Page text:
On the 16th of April, 2011 I found myself in the middle of the mighty Columbia River struggling to stay alive. It was my birthday and each birthday I require of myself to do at least at three athletic feats. I'm obsessive compulsive. I like living on the edge. I like Athletic Activities Like Wind, surfing, surfing, mountain biking, riding motorcycles, activities that allow me to feel the forces of nature and take me to the edge of my ability, but one never wants to find oneself on the wrong side of that edge. That day I had done a [inaudible] workout. I'd been on a bike ride and now I want to do wind surf.
During spring, the snow melts and the river swells bringing frigid water in, very strong currents. The wind was light, but I was determined to get out. I launched from an isolated site where the river is well over a mile, a mile wide. I knew the wind was too light, but I was certain I could make it happen. I called one puff of air and sailed out in the middle of the river. The wind shut down completely. I started swimming back, dragging my board and sail. It was freezing. Then I spotted a barge in the distance coming downstream toward me.
Barges cannot stop and cannot turn. They are huge, frightening and will simply plow over you leaving you no chance of survival. I felt panic arising within me, but I knew I'm a strong swimmer and I believed I could make it. I looked at the river bank and realized how fast I was being swept with the current. I felt my muscles starting to cramp from the code. My thoughts became fuzzy. Hypothermia was setting in. I started shouting, this is the worst day of my life. Why did I sell today?
Will my life end? On my 56th birthday, I did eventually reach the bank. I collapsed completely depleted. When I stood up and looked at the beautiful bright spring sky, I knelt down and wept. This was the best day of my life. I was alive. I would see my family again. I was overcome with humility exactly 20 years earlier. 1991 I had another humbling experience also with a force of nature.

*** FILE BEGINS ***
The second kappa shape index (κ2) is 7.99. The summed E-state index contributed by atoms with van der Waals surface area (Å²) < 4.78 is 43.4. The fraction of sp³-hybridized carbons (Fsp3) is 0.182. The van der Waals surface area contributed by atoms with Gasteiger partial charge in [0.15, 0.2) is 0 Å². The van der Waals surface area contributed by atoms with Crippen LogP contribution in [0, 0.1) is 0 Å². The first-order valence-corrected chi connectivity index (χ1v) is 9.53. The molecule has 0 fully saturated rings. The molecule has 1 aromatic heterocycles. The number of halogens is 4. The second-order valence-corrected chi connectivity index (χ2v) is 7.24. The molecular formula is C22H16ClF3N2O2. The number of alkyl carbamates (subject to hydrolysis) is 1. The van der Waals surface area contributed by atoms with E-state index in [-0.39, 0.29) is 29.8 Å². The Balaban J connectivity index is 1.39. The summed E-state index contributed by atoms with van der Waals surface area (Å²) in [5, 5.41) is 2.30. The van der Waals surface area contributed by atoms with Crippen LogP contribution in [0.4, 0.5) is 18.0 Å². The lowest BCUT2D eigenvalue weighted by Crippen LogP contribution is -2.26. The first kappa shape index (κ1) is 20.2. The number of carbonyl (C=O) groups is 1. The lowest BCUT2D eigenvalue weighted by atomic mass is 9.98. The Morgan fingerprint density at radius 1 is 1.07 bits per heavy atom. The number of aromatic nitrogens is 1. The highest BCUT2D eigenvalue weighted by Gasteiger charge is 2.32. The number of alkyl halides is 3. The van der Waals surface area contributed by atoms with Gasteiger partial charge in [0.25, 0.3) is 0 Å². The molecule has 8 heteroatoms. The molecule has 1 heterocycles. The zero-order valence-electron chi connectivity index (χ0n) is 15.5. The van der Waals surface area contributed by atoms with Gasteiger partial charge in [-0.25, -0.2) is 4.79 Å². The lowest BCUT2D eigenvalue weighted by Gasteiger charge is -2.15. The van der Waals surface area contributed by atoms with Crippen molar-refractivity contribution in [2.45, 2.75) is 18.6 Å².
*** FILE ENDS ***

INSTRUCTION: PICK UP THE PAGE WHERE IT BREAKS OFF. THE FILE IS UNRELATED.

I made a person who was to become a dear friend, a teacher, and a mentor. Kathy Stanford Grant. I was 36 I'd been practicing polarities for 13 years. I did the entire master level repertoire. I was dancer and athlete and I thought I knew the work well.
I cannot remember if Kathy volunteered today. If I volunteer to demonstrate some moves on the one the chair or if Kathy volunteered me, whatever the case. I found myself on a one that chair in front of Kathy. By the end of the day, I was humbled to my call that evening. I thought either I must give up LRTs or start learning from the beginning again. I'm grateful. I chose the latter and my polities practice was reborn.
20 years before that 1971 my father turned to me and said, Raikes, when you learn the meaning of humility, you will realize your true potential. I was very close to my father and thought I understood what he was saying. I did not. I think I have an inkling now, but he is no longer around for me to tell him. We all need to rediscover our humility each day. Humility is a virtue. Humility will make you better students, better teachers, and better people.
Humility will make this a better planet. All that is wrong with the world emanates from the opposite of humility. Even in our own politeness community. Think of the great humanitarians that championed humility. Nelson Mandela, Mahatma Gandhi, and the greatest of all, he changed the path of humanity. Jesus, they all taught humility. Nothing.
Nothing will impact your teaching more positively than the spirit of humility. I will leave you with a couple of quotes that inspire me greatly. One by Katharina storic over Clemmer. If pain doesn't lead to humility, you have wasted your suffering.
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